The indomitable Ruga is still winning races. His victories this year include the fourth leg of the Vertical World Circuit at Tour First in Paris, where he beat Omar Bekkali and Emanuele Manzi, and the Thyssenkrupp Tower Run in Rottweil, Germany last month, where he finished ahead of top Germans, Christian Riedl and Görge Heimann.

Fabio Ruga 2019

Fabio Ruga celebrates winning the Thyssenkrupp Tower Run, September 2019

Other notable performances this year include third-place finishes at the Empire State Building Run-Up and the Allianz Vertical Run in Milan.

The Italian star recently caught up with publication La Repubblica to discuss his win in Rottweil, plus how he got into stair running and what his real passion is. Click the link below for the full article.

La Repubblica interview with Fabio Ruga

He also gave another interesting interview to Atletica Pidaggia 15●28 earlier in the year, in which he explains why he came back to tower running after some time away.

Atletica Pidaggia 15●28 interview with Fabio Ruga

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China Wing HOtel

Suzy Walsham took victory at the China World Summit Wing Beijing for a seventh straight time on Saturday.

Walsham, the course record holder at the 2,041-step tower, reached the top in 11:59 to secure maximum points in the Beijing leg of the 2019 Vertical World Circuit.

The reigning world champion led from the claxon, eventually pulling away from Linming Chen (12:49) and Finland’s Laura Manninen (13:04) in the second half of the race.

‘I wasn’t feeling great in the warm up’, said Walsham. ‘But [I] focused and pushed hard and got the result I wanted. I focused on my own race and did not get distracted by the other runners. I was able to win by not going out too fast early on, and maintained a pretty good rhythm pulling away around the 30th floor, and it was head down to keep on going.’

The finishing time was 13 seconds off the course record she set back in 2013, but it was a very welcome return to top spot on the podium for the Australian.

The previous weekend (24th August), Walsham had to settle for second spot as former World Mountain Running Champion (2009) Valentina Belotti took victory at the Ostankino Tower in Moscow.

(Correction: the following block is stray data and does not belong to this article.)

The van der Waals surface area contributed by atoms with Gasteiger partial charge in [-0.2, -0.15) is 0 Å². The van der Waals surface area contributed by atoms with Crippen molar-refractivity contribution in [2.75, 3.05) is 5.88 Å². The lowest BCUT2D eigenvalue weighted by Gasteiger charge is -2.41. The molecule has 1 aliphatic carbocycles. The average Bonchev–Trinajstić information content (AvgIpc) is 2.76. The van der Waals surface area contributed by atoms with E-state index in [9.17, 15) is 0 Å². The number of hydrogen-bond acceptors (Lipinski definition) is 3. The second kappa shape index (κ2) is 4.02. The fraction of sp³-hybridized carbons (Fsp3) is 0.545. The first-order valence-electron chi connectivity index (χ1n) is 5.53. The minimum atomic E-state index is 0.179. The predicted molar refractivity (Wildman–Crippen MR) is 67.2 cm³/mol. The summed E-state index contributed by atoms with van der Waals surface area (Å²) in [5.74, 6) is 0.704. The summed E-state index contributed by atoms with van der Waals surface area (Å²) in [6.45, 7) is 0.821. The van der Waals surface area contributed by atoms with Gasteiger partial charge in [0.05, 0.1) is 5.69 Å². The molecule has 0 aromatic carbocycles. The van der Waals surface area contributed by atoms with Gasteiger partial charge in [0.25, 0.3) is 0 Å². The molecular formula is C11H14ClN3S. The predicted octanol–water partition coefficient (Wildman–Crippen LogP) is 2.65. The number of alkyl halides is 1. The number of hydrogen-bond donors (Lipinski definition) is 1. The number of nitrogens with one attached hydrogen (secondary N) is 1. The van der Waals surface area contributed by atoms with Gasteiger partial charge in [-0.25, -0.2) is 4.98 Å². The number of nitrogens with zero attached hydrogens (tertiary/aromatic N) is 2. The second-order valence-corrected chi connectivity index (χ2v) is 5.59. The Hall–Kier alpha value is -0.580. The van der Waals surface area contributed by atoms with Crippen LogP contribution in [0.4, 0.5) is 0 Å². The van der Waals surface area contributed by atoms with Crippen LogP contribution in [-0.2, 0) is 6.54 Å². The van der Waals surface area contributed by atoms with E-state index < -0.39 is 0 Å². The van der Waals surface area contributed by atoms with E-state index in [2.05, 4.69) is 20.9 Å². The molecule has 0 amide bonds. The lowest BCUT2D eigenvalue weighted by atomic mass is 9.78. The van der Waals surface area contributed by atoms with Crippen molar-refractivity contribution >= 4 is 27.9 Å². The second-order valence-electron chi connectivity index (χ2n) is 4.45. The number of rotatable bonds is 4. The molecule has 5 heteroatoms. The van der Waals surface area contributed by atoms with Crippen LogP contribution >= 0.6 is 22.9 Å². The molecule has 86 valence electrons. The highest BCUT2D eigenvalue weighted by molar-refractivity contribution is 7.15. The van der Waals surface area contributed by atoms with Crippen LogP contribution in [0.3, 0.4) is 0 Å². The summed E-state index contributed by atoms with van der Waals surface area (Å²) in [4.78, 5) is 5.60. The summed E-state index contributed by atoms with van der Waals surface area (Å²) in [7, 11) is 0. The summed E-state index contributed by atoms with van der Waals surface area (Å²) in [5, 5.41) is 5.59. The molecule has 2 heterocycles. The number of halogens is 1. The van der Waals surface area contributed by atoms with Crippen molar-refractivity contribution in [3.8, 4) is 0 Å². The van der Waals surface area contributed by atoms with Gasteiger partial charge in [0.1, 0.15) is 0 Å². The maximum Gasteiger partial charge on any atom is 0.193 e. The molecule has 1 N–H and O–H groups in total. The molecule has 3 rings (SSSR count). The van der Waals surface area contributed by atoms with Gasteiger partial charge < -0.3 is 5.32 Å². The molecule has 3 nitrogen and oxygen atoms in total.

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Super happy to win my 7th straight title at the China World Summit Wing Beijing Vertical Run, and achieve my goals of maximising my #verticalworldcircuit points and running a sub 12min time. Wasn’t feeling great in the warm up but focused and pushed hard and got the result I wanted. Another awesome event by @sportingrepublic and a great competition. Let’s go for lucky #8 next year! 🥇🏃🏻‍♀️🔝😃 #vwc19 #cwswverticalrun2019 #国贸大酒店 #chinaworldsummitwing #sportingrepublic #winner #7wins #happy #tired #raceday #toughrace #focused #determination #motivated #neverstoptrying #nike #nikesg #alpnutrition #alpnutritionsport #chiroworkssg #chiroworksathlete #jarrahhoney #justdoit #theonlywayisup (📷 @verticalworldcircuit )

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The race was the seventh in the 11-race Vertical World Circuit. It was a third win for Walsham (Milan, Ho Chi Minh City, Beijing) alongside the second place she secured in Seoul, but Laura Manninen remains on top of the overall rankings.

The next race will take place at Two Shanghai IFC on 20th October. Walsham is also course record holder at that 1,460-step tower, and she will be expected to repeat her 2018 win.